You may further educate yourself regarding identity theft, fraud alerts, credit freezes, and the steps you can take to protect your personal information by contacting the consumer reporting bureaus, the Federal Trade Commission, or your state Attorney General. The Federal Trade Commission may be reached at: 600 Pennsylvania Avenue NW, Washington, DC 20580; www.identitytheft.gov; 1-877-ID-THEFT (1-877-438-4338); and TTY: 1-866-653-4261. The Federal Trade Commission also encourages those who discover that their information has been misused to file a complaint with them. You can obtain further information on how to file such a complaint by way of the contact information listed above. You have the right to file a police report if you ever experience identity theft or fraud. Please note that in order to file a report with law enforcement for identity theft, you will likely need to provide some proof that you have been a victim. Instances of known or suspected identity theft should also be reported to law enforcement and your state Attorney General. This notice has not been delayed by law enforcement.
For District of Columbia residents, the District of Columbia Attorney General may be contacted at: 441 4th St. NW #1100 Washington, D.C. 20001; 202-727-3400; and email@example.com.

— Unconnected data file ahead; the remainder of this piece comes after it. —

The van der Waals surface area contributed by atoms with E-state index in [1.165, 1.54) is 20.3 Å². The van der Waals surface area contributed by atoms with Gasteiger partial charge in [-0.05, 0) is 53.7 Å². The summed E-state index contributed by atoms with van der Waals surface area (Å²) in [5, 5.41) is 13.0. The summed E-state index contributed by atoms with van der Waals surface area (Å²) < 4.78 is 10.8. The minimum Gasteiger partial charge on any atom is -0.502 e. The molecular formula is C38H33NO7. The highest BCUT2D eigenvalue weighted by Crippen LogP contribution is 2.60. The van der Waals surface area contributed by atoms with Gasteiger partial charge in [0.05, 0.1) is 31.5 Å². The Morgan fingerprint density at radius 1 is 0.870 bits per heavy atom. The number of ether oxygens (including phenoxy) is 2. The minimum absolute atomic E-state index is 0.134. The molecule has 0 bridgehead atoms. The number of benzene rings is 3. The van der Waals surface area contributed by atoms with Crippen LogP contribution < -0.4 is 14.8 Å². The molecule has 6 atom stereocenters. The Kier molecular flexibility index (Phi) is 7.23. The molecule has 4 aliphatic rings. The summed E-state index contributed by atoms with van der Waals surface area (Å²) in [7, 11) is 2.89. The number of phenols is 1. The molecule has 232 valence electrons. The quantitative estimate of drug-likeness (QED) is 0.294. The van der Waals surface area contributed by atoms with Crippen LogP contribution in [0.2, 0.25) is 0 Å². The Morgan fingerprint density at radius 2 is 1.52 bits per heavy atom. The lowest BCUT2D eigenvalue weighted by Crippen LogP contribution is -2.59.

For Maryland residents, the Maryland Attorney General may be contacted at: 200 St. Paul Place, 16th Floor, Baltimore, MD 21202; 1-410-528-8662 or 1-888-743-0023; and www.oag.state.md.us.
For North Carolina residents, the North Carolina Attorney General may be contacted at: 9001 Mail Service Center, Raleigh, NC 27699-9001; 1-877-566-7226 or 1-919-716-6000; and www.ncdoj.gov.
For Rhode Island residents, the Rhode Island Attorney General may be reached at: 150 South Main Street, Providence, RI 02903; www.riag.ri.gov; and 1-401-274-4400. Under Rhode Island law, you have the right to obtain any police report filed in regard to this incident.
For New Mexico residents, you have rights pursuant to the Fair Credit Reporting Act, such as the right to be told if information in your credit file has been used against you, the right to know what is in your credit file, the right to ask for your credit score, and the right to dispute incomplete or inaccurate information. Further, pursuant to the Fair Credit Reporting Act, the consumer reporting bureaus must correct or delete inaccurate, incomplete, or unverifiable information; consumer reporting agencies may not report outdated negative information; access to your file is limited; you must give your consent for credit reports to be provided to mployers; you may limit “prescreened” offers of credit and insurance you get based on information in your credit report; and you may seek damages from violator. You may have additional rights under the Fair Credit Reporting Act not summarized here. Identity theft victims and active duty military personnel have specific additional rights pursuant to the Fair Credit Reporting Act. We encourage you to review your rights pursuant to the Fair Credit Reporting Act by visiting www.consumerfinance.gov/f/201504_cfpb_summary_your-rights-under-fcra.pdf, or by writing Consumer Response Center, Room 130-A, Federal Trade Commission, 600 Pennsylvania Ave. N.W., Washington, D.C. 20580.
For New York residents, the New York Attorney General may be contacted at: Office of the Attorney General, The Capitol, Albany, NY 12224-0341; 1-800-771-7755; or https://ag.ny.gov/.